Lloyds Banking Group has confirmed a decision to sell around 25% of retail lender TSB, enticing investors with the offer of free shares.
The flotation is expected next month on the London Stock Exchange (Other OTC: LDNXF – news), following publication of a prospectus mid-month.
On Monday, Sky News City Editor Mark Klein man revealed details of a plan to lure investors with an offer of free shares as part of the £1.5bn initial public offering (IPO).
Shareholdings of up to £2,000 must be held for 12 months after the float to be eligible for the 5% additional free shares.
The long-awaited sale is part of a mandated divestment programmer following its taxpayer-backed bailout of more than £20bn following the global financial crisis.
TSB, which was launched as a standalone brand last autumn and operates 631 branches, has a growth strategy focusing on consumers and small business customers.
It currently employs 8,000 and is responsible for £22bn invested on behalf of 4.5 million customers.
It is marketing itself on a history dating back more than 200 years and intends to lure customers away from bigger rivals that operate risky – but profitable – investment banking arms.
TSB will be taken fully public by the end of 2015 as part of the European Commission mandate on state-aid to companies.
Lloyds still owns the Halifax and Bank of Scotland and the banking group remains 25% owned by the British taxpayer.
Lloyd’s chief executive Antonio Horta-Osorio said: “The decision to proceed with an initial public offering of TSB is an important further step for the group as we act to meet our commitments to the European Commission.
“TSB has a national network of branches, a strong balance sheet and significant economic protection against legacy issues.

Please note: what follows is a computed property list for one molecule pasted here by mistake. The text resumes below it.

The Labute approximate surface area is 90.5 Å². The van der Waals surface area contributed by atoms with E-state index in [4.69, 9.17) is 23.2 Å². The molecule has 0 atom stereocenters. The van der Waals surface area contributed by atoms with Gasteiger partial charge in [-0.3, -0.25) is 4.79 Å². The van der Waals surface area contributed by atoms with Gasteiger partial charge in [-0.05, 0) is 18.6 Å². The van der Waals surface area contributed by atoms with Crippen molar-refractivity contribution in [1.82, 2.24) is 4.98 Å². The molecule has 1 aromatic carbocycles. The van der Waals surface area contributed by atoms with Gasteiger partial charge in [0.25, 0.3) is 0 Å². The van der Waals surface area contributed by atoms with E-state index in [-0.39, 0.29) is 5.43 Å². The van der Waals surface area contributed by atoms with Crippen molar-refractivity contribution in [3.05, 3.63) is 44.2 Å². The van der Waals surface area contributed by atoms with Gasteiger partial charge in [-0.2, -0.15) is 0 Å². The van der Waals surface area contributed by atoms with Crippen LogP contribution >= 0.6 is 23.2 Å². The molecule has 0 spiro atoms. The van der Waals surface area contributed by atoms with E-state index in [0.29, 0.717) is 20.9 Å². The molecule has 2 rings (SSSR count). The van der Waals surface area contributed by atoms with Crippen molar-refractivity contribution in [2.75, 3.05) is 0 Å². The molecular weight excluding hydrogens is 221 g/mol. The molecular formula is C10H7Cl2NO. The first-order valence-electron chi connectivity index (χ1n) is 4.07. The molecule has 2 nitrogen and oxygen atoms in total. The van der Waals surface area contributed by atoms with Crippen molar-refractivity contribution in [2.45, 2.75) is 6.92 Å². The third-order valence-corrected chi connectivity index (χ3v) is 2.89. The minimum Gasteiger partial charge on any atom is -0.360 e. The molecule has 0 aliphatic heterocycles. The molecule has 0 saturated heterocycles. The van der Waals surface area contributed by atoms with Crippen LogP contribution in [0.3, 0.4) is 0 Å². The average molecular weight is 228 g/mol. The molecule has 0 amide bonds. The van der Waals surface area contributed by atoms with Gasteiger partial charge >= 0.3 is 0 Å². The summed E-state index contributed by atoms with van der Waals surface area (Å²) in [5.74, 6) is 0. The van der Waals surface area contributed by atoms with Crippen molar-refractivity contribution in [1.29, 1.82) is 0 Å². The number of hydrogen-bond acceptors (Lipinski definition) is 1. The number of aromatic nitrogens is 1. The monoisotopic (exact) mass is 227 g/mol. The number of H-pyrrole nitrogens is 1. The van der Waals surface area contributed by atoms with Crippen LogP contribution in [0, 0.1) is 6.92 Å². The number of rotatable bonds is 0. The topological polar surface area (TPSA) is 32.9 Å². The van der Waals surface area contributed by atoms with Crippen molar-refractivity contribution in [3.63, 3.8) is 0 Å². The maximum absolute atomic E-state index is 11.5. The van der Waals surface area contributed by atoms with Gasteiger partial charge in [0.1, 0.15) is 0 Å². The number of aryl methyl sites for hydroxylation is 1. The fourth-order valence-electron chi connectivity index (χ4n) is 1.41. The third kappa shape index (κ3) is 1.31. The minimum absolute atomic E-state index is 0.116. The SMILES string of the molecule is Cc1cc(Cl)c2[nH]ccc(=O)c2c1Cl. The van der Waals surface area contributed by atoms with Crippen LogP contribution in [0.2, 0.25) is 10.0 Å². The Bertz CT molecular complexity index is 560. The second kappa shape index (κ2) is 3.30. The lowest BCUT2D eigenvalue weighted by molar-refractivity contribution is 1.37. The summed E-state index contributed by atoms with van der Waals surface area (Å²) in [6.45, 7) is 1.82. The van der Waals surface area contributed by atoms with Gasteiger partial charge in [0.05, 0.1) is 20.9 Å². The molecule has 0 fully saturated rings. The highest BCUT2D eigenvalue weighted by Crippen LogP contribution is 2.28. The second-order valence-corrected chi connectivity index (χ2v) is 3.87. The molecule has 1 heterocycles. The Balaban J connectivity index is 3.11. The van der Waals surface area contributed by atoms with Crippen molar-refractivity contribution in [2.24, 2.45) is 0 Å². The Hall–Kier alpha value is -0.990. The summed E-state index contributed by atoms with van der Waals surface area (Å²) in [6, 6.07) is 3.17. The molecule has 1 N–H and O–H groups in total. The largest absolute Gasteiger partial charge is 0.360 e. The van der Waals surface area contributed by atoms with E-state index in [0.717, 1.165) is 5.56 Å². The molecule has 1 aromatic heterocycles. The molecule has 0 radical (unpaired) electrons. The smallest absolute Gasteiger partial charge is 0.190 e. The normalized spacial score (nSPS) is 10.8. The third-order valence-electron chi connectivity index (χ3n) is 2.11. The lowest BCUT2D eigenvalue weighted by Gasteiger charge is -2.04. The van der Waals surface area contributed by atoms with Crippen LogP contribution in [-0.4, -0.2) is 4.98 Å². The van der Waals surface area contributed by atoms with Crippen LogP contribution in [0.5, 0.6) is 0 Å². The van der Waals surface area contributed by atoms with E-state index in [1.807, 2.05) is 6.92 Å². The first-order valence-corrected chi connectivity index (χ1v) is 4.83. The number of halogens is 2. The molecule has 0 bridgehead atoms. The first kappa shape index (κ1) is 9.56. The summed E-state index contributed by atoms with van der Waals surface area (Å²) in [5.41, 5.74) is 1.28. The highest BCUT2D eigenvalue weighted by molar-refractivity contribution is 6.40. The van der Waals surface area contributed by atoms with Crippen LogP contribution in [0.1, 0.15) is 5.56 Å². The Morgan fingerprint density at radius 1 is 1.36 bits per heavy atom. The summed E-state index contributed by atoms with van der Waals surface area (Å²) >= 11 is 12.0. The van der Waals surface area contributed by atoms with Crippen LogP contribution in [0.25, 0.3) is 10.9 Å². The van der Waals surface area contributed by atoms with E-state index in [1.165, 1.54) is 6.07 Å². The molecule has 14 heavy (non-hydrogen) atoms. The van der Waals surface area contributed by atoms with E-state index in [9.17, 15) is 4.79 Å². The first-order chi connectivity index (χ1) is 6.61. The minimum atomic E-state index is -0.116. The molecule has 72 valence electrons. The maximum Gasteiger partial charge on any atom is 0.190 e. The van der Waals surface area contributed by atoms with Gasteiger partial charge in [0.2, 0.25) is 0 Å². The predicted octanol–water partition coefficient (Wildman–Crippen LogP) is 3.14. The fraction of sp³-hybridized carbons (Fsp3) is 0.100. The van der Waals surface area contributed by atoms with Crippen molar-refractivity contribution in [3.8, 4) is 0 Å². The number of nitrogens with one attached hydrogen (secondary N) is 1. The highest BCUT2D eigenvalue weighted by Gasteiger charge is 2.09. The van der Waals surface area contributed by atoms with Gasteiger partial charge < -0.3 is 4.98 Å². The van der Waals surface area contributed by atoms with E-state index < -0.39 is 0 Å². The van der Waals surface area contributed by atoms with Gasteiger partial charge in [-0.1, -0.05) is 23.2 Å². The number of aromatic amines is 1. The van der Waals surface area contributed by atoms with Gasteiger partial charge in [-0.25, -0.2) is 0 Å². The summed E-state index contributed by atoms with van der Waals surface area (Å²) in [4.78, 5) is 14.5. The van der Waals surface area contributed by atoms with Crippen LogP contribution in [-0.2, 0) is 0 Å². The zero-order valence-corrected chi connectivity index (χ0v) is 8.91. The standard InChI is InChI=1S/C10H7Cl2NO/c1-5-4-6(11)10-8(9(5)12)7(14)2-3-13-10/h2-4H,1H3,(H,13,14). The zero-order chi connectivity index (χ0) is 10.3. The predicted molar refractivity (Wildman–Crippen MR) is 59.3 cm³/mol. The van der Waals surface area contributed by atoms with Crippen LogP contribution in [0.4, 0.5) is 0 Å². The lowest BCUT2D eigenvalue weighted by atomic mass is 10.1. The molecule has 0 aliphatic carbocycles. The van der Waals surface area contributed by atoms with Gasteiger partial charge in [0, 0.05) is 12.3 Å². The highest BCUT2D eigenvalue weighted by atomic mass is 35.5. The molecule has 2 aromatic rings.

“It is already operating on the UK high street and is proving to be a strong and effective challenger, further enhancing competition in the UK banking sector.”
It was originally planned to sell more than 630 TSB branches to the Co-operative Bank, until a £1.5bn capital black hole was discovered in the mutual’s books.
The floating bank’s chief executive Paul Pester said: “Today is a significant milestone on our journey to create a major new competitive force in UK banking.”
TSB – originally standing for Trustees Savings Bank – dates back to 1810 when Reverend Henry Duncan created a community-based local bank.
Meanwhile, International Monetary Fund managing director Christine Lagarde, speaking at a conference in London, said the global banking system is slowly adapting to modern realities, amid sector “push back”.
She said: “We’re moving forward with stronger capital lending and liquidity requirements. It should certainly make the system safer, sounder and hopefully more service-oriented.
“The bad news is that progress is still much too slow and the finish line is still too far off.
“Some of this arises for the complexity of the task at hand, yet we must acknowledge that it also stems from fierce industry ‘push back’ and from the fatigue that is bound to set in at this point in the race.”